— Jennifer Marie Gonzalez, Hugo & Marie
Getting to work for myself, make my own decisions, make my own mistakes has probably been the biggest influence on starting the company and working independently.
— Louise Fili, Louise Fili Ltd.
I owe my career to three people: Herb Lubalin, who taught me how to design, Harris Lewine, who taught me how to art direct and Steven Heller, who taught me how to write.
— Patrick Seymour, Tsang Seymour
When I was around 8 my big brother agreed to take me to a matinee showing of “Blazing Saddles.” I don’t remember much of the movie but the image on the screen in the first moments of the darkened theater are burned into my memory: it was an animated version of the General Cinema Corporation logo.
Rendered in a single line weight, I remember the “G” as the projector and the two “C”s as the reels, slowly spinning out the characters of the the theater name.
I was transfixed and it awakened a new perception… suddenly I searched everywhere for what I thought of as “messages.” It was definitely the beginning of a lifelong passion for type.
— Michael Bierut, Pentagram
I moved from Ohio to New York the week after I graduated from design school to start my first job: working for Massimo Vignelli. To be brand new in New York and to work for the designer of the signs in the subway and the logo on the Bloomingdale’s bag was a thrill for a kid from the suburbs of Cleveland. It was like being dropped smack dab in the middle of Oz. In some ways I’ve never gotten over it and in some ways I hope I never do.
— Kemp Attwood, AREA 17
The advent of the internet was a monumental influence on my career. As fascinated as I was with graphic design and advertising, it wasn’t until I had learned to connect pages together through hyperlinks and make objects move through virtual space that I knew I had found my calling.
— Justin Fines, Demo
I was primarily inspired by the music and art scene going on during the mid/late 90s in Detroit, MI. The city’s DIYxTechno attitude mixed with the aesthetic wonder of the place itself drove me to want to create things myself.
— Todd St. John, HunterGatherer
I’m very into music, and when I was younger at first thought I would probably be a musician or composer. In music, execution is extremely important. Small formal shifts can make something transcendent. I still think about that a lot.
— Julia Vakser Zeltser, Hyperakt
Being in NYC has had a huge impact on me as a designer. Where else can one be exposed to such a diverse art scene — museums, street art and art community?
— Wyeth Hansen, Labour
Psychedelic poster art, Talking Heads/David Byrne/Brian Eno, Annie and Josef Albers, Hans and Sophie-Tauber Arp, Tintin comics, Barney Bubbles, Wire & Colin Newman, John Baldessari text paintings.
— Roanne Adams, RoAndCo Studio RoAndCo Studio
My first graphic design class at Parsons was taught by a young, whip smart, female graphic designer and business owner named Stella Bugbee. Stella was one of the 3 founding partners of Honest, which was where I had my first internship.
Interning for a studio part-owned by a woman in her mid 20s influenced my decision to go freelance at 25 and start my own design studio.
— Roberta Ronsivalle, Mucca Design
Growing up in Rome, which is an outdoor museum, instilled in me a strong regard for art, architecture and design. My parents also have inspired in me a love for design. Traveling extensively has influenced my perception of the relationship between form and culture, which has always fascinated me.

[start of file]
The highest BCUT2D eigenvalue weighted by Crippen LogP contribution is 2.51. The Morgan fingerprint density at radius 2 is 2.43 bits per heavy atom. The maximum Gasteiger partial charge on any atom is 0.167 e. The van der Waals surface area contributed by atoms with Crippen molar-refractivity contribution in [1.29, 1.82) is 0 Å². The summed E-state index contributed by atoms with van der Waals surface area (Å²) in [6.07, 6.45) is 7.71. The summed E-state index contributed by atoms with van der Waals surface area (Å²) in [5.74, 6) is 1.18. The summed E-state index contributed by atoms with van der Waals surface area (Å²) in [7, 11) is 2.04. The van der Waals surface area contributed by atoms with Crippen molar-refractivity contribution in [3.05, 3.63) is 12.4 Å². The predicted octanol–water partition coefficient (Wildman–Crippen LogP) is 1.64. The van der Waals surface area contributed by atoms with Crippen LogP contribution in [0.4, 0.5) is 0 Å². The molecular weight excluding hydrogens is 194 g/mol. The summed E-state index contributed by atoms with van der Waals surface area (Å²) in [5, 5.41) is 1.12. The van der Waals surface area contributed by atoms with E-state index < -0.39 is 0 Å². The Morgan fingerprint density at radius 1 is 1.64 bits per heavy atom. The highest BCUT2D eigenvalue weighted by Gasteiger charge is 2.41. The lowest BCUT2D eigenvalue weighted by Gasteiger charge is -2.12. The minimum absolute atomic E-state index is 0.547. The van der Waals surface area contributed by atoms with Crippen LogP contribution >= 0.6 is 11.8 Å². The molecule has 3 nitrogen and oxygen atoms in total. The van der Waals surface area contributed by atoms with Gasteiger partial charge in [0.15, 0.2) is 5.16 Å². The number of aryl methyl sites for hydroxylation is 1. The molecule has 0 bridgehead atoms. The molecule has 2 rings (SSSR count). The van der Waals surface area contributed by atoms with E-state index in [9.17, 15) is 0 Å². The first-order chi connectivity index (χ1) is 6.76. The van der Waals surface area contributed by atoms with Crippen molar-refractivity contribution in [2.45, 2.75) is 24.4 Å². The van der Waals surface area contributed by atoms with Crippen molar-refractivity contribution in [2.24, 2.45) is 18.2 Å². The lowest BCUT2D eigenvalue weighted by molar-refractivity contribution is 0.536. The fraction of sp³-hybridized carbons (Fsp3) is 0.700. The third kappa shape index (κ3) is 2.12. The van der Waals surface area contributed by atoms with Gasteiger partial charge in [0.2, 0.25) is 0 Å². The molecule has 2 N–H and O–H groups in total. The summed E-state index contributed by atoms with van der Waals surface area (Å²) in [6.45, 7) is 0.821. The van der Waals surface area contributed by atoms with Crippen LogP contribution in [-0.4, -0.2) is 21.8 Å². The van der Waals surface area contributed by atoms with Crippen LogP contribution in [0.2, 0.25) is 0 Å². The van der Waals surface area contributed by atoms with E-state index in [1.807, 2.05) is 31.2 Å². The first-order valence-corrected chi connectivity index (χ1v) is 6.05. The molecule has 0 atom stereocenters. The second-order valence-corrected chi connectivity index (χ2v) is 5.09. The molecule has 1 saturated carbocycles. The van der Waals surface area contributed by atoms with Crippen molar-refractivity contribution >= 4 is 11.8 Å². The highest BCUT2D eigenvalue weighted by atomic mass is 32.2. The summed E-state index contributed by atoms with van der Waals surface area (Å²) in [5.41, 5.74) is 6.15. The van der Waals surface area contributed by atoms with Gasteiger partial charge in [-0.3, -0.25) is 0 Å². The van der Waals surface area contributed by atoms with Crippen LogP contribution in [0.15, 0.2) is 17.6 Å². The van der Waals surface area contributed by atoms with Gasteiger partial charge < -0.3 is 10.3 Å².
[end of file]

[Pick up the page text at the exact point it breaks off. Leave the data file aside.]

— Beverly Joel, pulp, ink.
Pretty much everything I know about being a designer and having my own studio I learned from Barbara Glauber. I had the privilege of working with her for 10+ years in what can easily be described as my own private graduate school. That, combined with an infectious enthusiasm for typography instilled by my professors at Cooper Union, left the most indelible imprint on my design brain.
— Lydia Turner, Arch & Loop
A lot of the time when I get stuck on a project I just try to think “what would Tibor Kalman do?” That helps me tap into the wild ideas that were lurking inside me the whole time.
— Jonathan Alger, C&G Partners
Well, everything, really. My wife. Partners. Supportive clients. Things I notice out of the corner of my eye. My children. Listening carefully to people I don’t agree with. The city. Other designers I’ve never met. Reading. Collaborators. Growing up on a farm. Seeing Star Wars in a theater in 1977. Espresso. My children’s friends. Writing and performing music. The history of wristwatches. Architects who gave me a chance as a kid. People on the subway. Interns. Projects I didn’t get. Lego. Lillet. And… everything, really.
— Maya Kopytman, C&G Partners
In 1991 I enrolled in Pratt Institute’s Interactive Multimedia MFA program. We had to write a paper using a piece of software called Hypercard. I’m sure I’m not the only early Mac user that still has a soft spot for its endearing 2-bit display and dithered images along its terrifying, omnipresent bomb icon. Yet, the concept of selecting a word and hyperlinking it to another index card via motion blew my mind at the time, and still does in some ways.
— Matteo Bologna, Mucca Design Mucca Design
Leasing a Mac IIx for the equivalent of $27K and being able to print type with my Apple LaserWriter automatically made me into a graphic designer, at least in the eyes of the Milan design world. I’m still thanking God for how low the bar was set.
— Natasha Jen, Pentagram
I see my professional life as an extension of my personal curiosity, and this curiosity keeps me absorbing things around me.
— Frank DeRose, Zut Alors
I learned a lot working with Jan Wilker & Hjalti Karlsson. I obviously improved as a designer while working with them, but more importantly I learned to try to find joy in what it was that I made (this is basically always possible).